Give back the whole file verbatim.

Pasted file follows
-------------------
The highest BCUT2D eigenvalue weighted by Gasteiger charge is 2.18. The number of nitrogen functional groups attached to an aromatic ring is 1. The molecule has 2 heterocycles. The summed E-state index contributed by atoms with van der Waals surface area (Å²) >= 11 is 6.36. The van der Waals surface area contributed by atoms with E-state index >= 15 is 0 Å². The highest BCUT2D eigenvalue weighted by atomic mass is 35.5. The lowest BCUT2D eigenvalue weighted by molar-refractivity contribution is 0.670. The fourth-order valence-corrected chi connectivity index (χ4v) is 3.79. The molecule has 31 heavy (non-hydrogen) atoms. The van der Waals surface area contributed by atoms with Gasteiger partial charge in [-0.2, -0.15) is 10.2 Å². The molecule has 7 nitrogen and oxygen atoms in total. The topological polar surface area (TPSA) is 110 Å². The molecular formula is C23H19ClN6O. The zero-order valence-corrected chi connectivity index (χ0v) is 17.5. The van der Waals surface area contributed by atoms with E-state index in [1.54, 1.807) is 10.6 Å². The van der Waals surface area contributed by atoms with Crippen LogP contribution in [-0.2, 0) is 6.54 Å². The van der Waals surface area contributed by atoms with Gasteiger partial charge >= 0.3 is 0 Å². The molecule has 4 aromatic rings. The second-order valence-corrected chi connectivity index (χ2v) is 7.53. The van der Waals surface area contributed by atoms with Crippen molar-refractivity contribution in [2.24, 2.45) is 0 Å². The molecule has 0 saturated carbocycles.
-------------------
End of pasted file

The highest BCUT2D eigenvalue weighted by Gasteiger charge is 2.18. The number of nitrogen functional groups attached to an aromatic ring is 1. The molecule has 2 heterocycles. The summed E-state index contributed by atoms with van der Waals surface area (Å²) >= 11 is 6.36. The van der Waals surface area contributed by atoms with E-state index >= 15 is 0 Å². The highest BCUT2D eigenvalue weighted by atomic mass is 35.5. The lowest BCUT2D eigenvalue weighted by molar-refractivity contribution is 0.670. The fourth-order valence-corrected chi connectivity index (χ4v) is 3.79. The molecule has 31 heavy (non-hydrogen) atoms. The van der Waals surface area contributed by atoms with Gasteiger partial charge in [-0.2, -0.15) is 10.2 Å². The molecule has 7 nitrogen and oxygen atoms in total. The topological polar surface area (TPSA) is 110 Å². The molecular formula is C23H19ClN6O. The zero-order valence-corrected chi connectivity index (χ0v) is 17.5. The van der Waals surface area contributed by atoms with E-state index in [1.54, 1.807) is 10.6 Å². The van der Waals surface area contributed by atoms with Crippen LogP contribution in [-0.2, 0) is 6.54 Å². The van der Waals surface area contributed by atoms with Gasteiger partial charge >= 0.3 is 0 Å². The molecule has 4 aromatic rings. The second-order valence-corrected chi connectivity index (χ2v) is 7.53. The van der Waals surface area contributed by atoms with Crippen molar-refractivity contribution in [2.24, 2.45) is 0 Å². The molecule has 0 saturated carbocycles.